It's not unusual for presidential campaigns to get in some 11th-hour digs at their rivals ahead of a debate. There is, however, a smart way to do this and a foolish way.
Four years ago, Donald Trump tried the latter approach, organizing a pre-debate press conference with women who'd accused Bill Clinton of sexual misconduct. It served no real purpose and advanced no obvious message: Bill Clinton wasn't running for anything, and controversies surrounding his personal life had no connection to the 2016 race. Voters tuning in to the theatrics had no idea what it was they were supposed to take away from the gathering.
As pre-debate trolling goes, this is much smarter.
Former Vice President Joe Biden released his 2019 tax returns on Tuesday, showing that he paid nearly $300,000 in federal taxes, seeking to draw a contrast with President Trump in the hours before their first debate.... Mr. Biden's campaign said his running mate, California Sen. Kamala Harris, was also releasing her 2019 tax returns with her husband, Doug Emhoff, a lawyer who has taken leave from his position as a partner with the firm DLA Piper.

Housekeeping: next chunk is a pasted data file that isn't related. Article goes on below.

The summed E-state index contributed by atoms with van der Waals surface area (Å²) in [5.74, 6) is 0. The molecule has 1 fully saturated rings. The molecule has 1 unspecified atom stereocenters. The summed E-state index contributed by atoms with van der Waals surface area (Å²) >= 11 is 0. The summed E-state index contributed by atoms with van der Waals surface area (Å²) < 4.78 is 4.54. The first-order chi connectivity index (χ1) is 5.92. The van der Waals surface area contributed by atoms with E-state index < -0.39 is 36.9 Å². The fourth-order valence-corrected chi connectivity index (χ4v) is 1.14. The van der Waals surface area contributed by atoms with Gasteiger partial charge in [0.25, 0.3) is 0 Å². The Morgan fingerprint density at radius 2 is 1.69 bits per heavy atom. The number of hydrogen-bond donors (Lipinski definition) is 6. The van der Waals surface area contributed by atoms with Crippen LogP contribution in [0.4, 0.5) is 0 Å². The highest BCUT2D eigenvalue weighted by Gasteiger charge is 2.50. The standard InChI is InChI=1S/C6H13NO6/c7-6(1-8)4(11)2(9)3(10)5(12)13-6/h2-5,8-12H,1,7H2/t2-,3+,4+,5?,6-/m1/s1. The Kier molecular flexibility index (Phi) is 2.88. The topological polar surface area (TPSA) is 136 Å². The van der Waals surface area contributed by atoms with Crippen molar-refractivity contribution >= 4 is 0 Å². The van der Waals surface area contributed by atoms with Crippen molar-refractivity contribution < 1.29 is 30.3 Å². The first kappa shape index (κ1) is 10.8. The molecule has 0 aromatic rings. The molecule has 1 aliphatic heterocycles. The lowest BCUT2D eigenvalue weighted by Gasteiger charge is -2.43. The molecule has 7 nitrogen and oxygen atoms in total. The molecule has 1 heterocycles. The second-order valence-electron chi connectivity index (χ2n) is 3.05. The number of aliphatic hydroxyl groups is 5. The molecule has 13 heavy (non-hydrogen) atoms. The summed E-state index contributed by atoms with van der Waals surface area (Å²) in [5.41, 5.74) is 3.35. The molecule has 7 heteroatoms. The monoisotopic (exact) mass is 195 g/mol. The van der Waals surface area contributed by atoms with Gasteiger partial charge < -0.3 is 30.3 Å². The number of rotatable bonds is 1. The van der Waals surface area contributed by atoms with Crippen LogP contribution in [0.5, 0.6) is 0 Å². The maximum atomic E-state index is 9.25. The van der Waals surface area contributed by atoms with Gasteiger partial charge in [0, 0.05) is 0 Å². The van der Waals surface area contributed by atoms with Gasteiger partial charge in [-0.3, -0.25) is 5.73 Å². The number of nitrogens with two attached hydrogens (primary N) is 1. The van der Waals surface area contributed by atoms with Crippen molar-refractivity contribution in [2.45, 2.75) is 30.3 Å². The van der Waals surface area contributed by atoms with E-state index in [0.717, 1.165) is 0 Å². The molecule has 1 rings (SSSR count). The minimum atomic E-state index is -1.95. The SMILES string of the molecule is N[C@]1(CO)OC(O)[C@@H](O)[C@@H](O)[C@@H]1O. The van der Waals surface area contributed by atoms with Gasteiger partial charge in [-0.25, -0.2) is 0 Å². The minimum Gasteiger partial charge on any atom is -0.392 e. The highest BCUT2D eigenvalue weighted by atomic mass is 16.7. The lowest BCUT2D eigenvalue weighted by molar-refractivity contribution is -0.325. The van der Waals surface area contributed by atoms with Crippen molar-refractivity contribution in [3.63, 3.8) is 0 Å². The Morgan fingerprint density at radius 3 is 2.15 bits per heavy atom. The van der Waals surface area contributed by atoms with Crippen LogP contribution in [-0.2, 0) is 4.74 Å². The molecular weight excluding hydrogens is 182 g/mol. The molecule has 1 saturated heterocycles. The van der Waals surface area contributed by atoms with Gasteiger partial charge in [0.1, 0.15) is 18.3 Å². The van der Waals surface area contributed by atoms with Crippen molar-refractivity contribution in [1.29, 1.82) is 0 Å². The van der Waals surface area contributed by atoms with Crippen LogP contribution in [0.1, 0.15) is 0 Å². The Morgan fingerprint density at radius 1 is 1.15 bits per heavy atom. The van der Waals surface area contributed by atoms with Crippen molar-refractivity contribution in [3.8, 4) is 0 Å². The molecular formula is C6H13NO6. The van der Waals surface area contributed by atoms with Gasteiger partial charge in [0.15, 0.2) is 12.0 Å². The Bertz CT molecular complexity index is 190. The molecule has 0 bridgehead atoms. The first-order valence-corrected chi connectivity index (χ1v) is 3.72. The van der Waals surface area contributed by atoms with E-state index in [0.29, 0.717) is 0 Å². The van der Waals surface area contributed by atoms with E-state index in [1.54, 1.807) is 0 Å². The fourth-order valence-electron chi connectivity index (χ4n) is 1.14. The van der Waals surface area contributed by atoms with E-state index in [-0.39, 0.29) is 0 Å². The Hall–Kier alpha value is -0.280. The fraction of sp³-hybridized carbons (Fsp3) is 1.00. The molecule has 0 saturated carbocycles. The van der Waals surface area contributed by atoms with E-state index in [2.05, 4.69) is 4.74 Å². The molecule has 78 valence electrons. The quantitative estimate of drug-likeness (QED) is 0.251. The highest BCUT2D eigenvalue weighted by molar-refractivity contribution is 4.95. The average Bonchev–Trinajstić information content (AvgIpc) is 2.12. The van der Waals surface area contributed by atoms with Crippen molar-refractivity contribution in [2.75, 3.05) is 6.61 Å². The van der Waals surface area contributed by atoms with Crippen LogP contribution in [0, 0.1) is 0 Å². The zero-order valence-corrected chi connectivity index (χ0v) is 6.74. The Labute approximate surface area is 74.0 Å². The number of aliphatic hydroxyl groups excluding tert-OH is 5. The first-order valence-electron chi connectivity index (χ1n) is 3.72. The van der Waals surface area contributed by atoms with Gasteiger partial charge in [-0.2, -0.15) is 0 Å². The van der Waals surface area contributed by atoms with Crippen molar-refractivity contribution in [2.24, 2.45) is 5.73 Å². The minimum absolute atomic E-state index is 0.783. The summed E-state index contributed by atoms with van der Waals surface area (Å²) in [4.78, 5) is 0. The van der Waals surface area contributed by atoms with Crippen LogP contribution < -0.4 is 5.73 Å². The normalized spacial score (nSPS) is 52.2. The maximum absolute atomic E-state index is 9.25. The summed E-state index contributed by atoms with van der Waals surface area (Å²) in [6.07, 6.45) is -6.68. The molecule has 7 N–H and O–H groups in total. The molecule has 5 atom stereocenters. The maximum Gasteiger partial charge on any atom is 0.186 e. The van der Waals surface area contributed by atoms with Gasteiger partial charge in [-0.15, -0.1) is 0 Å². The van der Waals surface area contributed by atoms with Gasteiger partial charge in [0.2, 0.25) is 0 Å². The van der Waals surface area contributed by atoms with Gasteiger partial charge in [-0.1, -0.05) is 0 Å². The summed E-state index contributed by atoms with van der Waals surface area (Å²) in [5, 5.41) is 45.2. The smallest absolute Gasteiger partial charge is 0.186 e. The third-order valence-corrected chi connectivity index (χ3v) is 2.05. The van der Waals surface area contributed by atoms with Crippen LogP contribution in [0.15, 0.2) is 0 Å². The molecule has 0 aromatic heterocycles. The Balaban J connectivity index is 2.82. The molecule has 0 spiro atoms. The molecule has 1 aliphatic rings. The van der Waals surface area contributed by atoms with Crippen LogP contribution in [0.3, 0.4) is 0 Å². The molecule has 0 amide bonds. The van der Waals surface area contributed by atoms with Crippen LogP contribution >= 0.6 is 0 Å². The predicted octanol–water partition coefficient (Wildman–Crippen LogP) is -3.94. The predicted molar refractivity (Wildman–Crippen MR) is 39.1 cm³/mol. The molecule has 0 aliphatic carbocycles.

If anyone's interested in the details, Biden's 2019 return is online here, while Harris' 2019 return is online here. (The former vice president has also publicly released state and federal tax returns from the last several years, posting them online for public review. In all, Biden has disclosed 22 years' worth of tax returns, while Harris has released 15 years' worth.)
The tactical significance isn't subtle: Trump is suddenly caught up in a major and unexpected controversy surrounding his hidden finances, and his Democratic rival is eager to create a contrast between his commitment to transparency and the incumbent president's unexplained secrecy.
But there's no reason to stop there. The Biden/Harris disclosures showed that the Democratic ticket paid vastly more in federal taxes than Trump did in 2016 and 2017, when the Republican mysteriously paid just $750 each year to Uncle Sam.
A New York Times report added, "Mr. Biden's release of his most recent tax return seemed timed to place even more focus on Mr. Trump's taxes and keep him on the defensive about them going into the debate."
Yeah, I think that's a safe bet.